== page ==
Endangered
Key Deer
by Roberta B. Turner

Federal Status

Native to the Florida Keys, key deer are found no other place in the world except for a few small islands known as “keys” located at the southern base of the Florida state peninsula.

The deer are a sub-species of the North American white-tailed deer, and are the smallest deer on the continent. Like other white-tailed deer, they are typically reddish-brown or grayish-brown in color. Males grow antlers and adult males, or bucks, weigh 55 to 75 pounds. Adult females, or does, weigh slightly less. On average, the deer stand only about 24 to 32 inches at the shoulder.

The breeding season takes place in the fall and early winter. Most mating occurs in October. Pregnancy is about seven months with most fawns born between April and June. Fawns are tiny – only two to four pounds at birth. Most does have one fawn per year.

The males drop their antlers in February and March.  Their new antlers start to grow immediately. During courtship, males become very aggressive with other males that are competing for the same female. The two males will charge each other and lock antlers in a fight over the rights to mate with the female. Fighting can be so intense that it can result in the death of one or both deer.  The gestation period for the key deer is 200 days.  Most males live about three years and females live about six years.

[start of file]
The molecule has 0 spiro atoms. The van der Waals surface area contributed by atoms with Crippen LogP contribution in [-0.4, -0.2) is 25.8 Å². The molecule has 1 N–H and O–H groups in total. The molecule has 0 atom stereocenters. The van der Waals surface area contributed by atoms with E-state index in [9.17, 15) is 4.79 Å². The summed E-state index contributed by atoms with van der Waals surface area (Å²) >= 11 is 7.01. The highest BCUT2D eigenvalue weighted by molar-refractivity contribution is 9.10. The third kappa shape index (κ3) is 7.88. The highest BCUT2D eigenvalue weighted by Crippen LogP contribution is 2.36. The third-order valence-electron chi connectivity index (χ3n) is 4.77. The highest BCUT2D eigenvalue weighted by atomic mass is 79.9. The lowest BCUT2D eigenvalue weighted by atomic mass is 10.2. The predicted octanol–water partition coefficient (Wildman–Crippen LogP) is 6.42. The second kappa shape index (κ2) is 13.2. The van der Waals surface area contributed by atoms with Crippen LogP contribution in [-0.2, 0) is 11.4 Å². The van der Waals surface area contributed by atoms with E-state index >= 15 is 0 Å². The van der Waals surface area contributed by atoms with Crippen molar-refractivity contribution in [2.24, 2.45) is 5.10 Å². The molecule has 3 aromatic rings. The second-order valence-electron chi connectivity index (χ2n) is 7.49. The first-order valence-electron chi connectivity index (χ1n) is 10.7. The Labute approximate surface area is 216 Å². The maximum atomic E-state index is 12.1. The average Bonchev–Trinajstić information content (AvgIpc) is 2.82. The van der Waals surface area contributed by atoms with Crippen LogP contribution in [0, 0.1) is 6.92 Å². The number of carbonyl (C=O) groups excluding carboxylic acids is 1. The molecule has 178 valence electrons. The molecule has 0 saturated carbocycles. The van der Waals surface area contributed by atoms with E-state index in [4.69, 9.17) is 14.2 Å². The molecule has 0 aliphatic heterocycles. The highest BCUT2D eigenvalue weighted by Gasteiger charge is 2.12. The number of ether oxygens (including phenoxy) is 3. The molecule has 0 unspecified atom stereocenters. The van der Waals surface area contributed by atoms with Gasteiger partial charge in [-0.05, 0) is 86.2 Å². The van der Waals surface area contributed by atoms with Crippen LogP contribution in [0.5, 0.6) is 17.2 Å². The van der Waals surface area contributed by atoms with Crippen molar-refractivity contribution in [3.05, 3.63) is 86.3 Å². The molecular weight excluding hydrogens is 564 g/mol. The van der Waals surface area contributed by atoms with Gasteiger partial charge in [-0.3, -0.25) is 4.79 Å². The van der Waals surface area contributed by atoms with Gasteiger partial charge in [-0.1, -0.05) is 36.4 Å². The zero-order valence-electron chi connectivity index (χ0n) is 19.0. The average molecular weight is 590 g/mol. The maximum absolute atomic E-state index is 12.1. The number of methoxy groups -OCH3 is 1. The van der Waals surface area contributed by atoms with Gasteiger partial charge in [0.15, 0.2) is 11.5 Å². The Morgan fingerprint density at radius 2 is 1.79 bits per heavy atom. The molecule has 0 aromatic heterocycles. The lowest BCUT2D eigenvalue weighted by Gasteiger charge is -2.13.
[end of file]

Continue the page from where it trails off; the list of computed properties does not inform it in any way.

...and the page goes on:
Key deer live in all the types of ecosystems found in the Florida Keys, from pine forests to mangroves and freshwater wetlands. They can swim between islands and move around their habitat in search of freshwater.

Key deer eat more than 150 species of plants. The most important part of their diet is mangrove trees and thatch palm berries. Due to their lack of fear of humans, some of the animals have been known to eat plants in people’s gardens. Feeding key deer makes the deer more vulnerable to dog attacks or getting entangled in fences. It also brings them closer to roads where they can be hit by cars.

The current key deer population is estimated to be between 700 and 800 deer, with the greatest concentrations on Big Pine Key and No Name Key. While its population is considered stable for now, the key deer remains listed as a federally endangered species.

Historically key deer numbers fell to less than 50 in the 1940s. Hunting and habitat destruction led to their near disappearance. Establishment of the National Key Deer Refuge in 1957 helped this Florida-only subspecies survive. Other important steps in its conservation were adding fencing along roadways, imposing stricter speed limits, and stepping up law enforcement.

Threats to key deer include habitat loss from development of coastal habitats and flood-plains, car accidents, disease, illegal feeding by humans, and climate change, which is affecting the mangroves.

One of the biggest challenges for their survival is the possible loss of protective and endangered species status under the federal government under the Endangered Species Act. De-listing removes a species entirely from all federal protections.

State and federal leaders still have a chance to prevent the de-listing of the key deer by the United States Fish and Wildlife Service (USFWS), but people must actively unite and share their voices to protect the deer.

As Floridians we need to make sure our voices are heard loud and effectively to protect this precious species.